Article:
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06/15/2015

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Designing with pH Electrodes
Application Note AN-1852 A pH electrode measures hydrogen ion (H+) activity and produces an electrical potential or voltage. The operation of the pH electrode is based on the principle that an electric potential develops when two liquids of different pH come into contact at opposite sides of a thin glass membrane. This was originally discovered in 1906 by Max Cremer1. His discovery laid the foundation for Fritz Haber and Zygmunt Klemensiewicz, who published their findings in 1909, to create the first glass electrode which measured hydrogen activity2. Today, modern pH electrodes use the same principles to measure pH in a variety of applications including water treatment, chemical processing, medical instrumentation, and environmental test systems. The modern pH electrode is a combination electrode composed of two main parts, a glass electrode and a reference electrode as shown in Figure 1. pH is determined essentially by measuring the voltage difference between these two electrodes. At the tip of the electrode is 1 the thin membrane which is a specific type of glass 2 1) Cable that is capable of ion 2) Cap exchange. It is this element 3) Body-glass that senses the hydrogen or epoxy 3 ion concentration of the 4) Reference test solution. The reference chamber filled 4 with internalelectrode potential is confill solution stant and is produced by 5) Reference 5 the reference electrode wire internal element in con6) pH wire 6 tact with the reference-fill 7) Glass pHsolution which is kept at a sensing membrane pH of seven.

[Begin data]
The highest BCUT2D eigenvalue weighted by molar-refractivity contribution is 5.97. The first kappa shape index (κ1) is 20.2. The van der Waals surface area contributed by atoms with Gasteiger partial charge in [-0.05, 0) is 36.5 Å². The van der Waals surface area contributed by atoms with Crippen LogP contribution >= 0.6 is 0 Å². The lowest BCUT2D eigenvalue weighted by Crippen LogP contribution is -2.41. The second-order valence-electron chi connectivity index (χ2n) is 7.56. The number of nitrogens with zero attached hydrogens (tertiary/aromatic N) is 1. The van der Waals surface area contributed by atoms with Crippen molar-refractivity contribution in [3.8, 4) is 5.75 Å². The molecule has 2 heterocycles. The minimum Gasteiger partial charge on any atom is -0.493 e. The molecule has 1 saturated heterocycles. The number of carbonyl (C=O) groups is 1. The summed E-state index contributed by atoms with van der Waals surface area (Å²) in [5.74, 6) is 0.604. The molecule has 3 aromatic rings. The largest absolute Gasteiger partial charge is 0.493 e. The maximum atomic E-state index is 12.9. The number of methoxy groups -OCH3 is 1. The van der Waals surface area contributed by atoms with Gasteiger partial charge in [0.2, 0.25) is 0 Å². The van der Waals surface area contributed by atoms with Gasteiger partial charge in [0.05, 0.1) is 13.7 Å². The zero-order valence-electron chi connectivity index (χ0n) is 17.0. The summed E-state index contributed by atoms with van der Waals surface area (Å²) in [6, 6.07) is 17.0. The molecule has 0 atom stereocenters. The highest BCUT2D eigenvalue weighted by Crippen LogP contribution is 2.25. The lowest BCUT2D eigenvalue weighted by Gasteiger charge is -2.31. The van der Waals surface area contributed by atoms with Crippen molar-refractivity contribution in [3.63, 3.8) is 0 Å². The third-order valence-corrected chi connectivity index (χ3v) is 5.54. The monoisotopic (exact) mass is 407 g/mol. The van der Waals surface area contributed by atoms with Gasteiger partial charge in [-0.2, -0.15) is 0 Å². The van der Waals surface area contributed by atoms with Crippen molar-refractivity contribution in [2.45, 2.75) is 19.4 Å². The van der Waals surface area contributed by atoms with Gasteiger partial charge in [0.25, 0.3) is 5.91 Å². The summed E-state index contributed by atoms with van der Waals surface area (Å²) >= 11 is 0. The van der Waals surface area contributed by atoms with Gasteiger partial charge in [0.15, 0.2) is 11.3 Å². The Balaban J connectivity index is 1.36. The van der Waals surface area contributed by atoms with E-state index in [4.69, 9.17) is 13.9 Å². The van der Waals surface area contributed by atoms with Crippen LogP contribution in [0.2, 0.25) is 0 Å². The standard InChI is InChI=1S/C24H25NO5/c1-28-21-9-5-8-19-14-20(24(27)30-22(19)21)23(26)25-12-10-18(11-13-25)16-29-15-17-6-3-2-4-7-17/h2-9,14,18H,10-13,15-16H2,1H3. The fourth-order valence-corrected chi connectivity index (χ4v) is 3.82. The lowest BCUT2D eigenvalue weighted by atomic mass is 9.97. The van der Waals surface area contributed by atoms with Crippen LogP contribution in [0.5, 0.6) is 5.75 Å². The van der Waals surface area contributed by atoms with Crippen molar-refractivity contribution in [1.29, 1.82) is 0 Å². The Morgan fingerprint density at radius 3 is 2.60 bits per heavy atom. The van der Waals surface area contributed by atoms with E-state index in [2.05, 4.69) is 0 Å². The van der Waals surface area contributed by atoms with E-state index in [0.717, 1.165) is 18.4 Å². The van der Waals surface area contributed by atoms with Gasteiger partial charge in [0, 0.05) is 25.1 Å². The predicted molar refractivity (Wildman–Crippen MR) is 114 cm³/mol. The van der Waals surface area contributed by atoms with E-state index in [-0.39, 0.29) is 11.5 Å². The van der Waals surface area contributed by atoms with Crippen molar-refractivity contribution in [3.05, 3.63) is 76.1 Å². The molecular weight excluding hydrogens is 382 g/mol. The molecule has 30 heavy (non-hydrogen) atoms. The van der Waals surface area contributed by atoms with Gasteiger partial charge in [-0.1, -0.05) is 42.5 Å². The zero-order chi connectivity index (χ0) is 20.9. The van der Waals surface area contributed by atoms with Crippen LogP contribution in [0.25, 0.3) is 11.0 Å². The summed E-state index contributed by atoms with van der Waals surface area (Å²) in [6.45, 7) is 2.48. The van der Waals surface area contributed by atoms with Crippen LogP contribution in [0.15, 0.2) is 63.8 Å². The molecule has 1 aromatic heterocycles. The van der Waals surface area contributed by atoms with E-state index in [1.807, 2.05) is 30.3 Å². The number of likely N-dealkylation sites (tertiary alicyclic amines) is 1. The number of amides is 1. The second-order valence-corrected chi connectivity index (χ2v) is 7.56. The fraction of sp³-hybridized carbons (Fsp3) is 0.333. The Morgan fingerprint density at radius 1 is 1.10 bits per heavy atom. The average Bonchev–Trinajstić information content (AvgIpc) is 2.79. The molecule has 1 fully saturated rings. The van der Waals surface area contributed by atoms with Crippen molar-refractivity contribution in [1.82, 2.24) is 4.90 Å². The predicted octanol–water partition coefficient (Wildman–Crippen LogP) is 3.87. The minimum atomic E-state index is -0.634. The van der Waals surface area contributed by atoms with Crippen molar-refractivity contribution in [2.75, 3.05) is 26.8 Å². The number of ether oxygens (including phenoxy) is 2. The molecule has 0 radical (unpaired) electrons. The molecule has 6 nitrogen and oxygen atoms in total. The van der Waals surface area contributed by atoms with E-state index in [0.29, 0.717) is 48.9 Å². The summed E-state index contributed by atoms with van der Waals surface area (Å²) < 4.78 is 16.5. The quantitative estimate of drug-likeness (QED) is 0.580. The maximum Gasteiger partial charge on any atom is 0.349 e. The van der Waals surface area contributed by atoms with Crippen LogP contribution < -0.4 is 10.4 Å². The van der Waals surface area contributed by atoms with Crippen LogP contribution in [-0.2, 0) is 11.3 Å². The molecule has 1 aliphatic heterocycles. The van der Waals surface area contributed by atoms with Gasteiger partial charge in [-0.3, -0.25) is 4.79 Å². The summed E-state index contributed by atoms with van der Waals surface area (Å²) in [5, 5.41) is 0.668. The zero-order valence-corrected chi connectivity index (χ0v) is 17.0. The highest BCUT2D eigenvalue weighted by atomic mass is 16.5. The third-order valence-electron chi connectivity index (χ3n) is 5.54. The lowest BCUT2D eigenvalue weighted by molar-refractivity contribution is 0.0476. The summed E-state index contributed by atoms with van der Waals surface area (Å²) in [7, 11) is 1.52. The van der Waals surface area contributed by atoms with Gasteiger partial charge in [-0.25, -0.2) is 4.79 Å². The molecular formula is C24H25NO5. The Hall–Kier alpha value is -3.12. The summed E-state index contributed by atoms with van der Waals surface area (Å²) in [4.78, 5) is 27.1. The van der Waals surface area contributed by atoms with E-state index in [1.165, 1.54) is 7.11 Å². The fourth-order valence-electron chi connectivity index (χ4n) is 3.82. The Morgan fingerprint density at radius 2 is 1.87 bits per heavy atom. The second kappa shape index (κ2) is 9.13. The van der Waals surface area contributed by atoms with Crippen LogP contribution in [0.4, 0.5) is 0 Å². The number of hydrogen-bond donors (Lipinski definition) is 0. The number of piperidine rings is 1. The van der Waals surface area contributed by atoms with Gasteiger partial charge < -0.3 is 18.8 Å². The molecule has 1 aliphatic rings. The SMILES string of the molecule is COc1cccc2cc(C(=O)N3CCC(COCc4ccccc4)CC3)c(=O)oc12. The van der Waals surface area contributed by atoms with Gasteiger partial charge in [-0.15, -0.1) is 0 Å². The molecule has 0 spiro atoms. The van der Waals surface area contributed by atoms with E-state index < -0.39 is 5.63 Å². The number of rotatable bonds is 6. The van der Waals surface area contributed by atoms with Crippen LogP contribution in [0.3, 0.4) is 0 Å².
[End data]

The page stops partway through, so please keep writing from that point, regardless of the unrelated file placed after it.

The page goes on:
7

SM

Jason Seitz, Applications Engineer

pH Electrode Characteristics When designing with a pH electrode, as with any sensor, it is important to understand the sensor characteristics and how they affect a specific application. These characteristics include whether the sensor is active or passive, unipolar or bipolar, and whether it has a voltage or current output. Sensor sensitivity, linearity, full scale range, and source impedance should also be considered. The pH electrode is a passive sensor which means no excitation source (voltage or current) is required. Because the electrode’s output can swing above and below the reference point, it is classified as a bipolar sensor. It produces a voltage output which is linearly dependent upon the pH of the solution being measured. The source impedance of a pH electrode is very high because the thin glass bulb has a large resistance which is typically in the range of 10 MΩ to 1000 MΩ. This means that the electrode can only be monitored by a highimpedance measuring device. The transfer function of the pH electrode is:

pH (X) = pH (S) +
where
• • • • • • •

(ES - EX) F RT ln(10)

pH(X) = pH of unknown solution(X) pH(S)= pH of standard solution = 7 ES = Electric potential at reference or standard electrode EX = Electric potential at pH-measuring electrode F is the Faraday constant = 9.6485309*104 C mol-1, R is the universal gas constant = 8.314510 J K-1 mol-1 T is the temperature in Kelvin

Figure 1. Typical pH Glass Electrode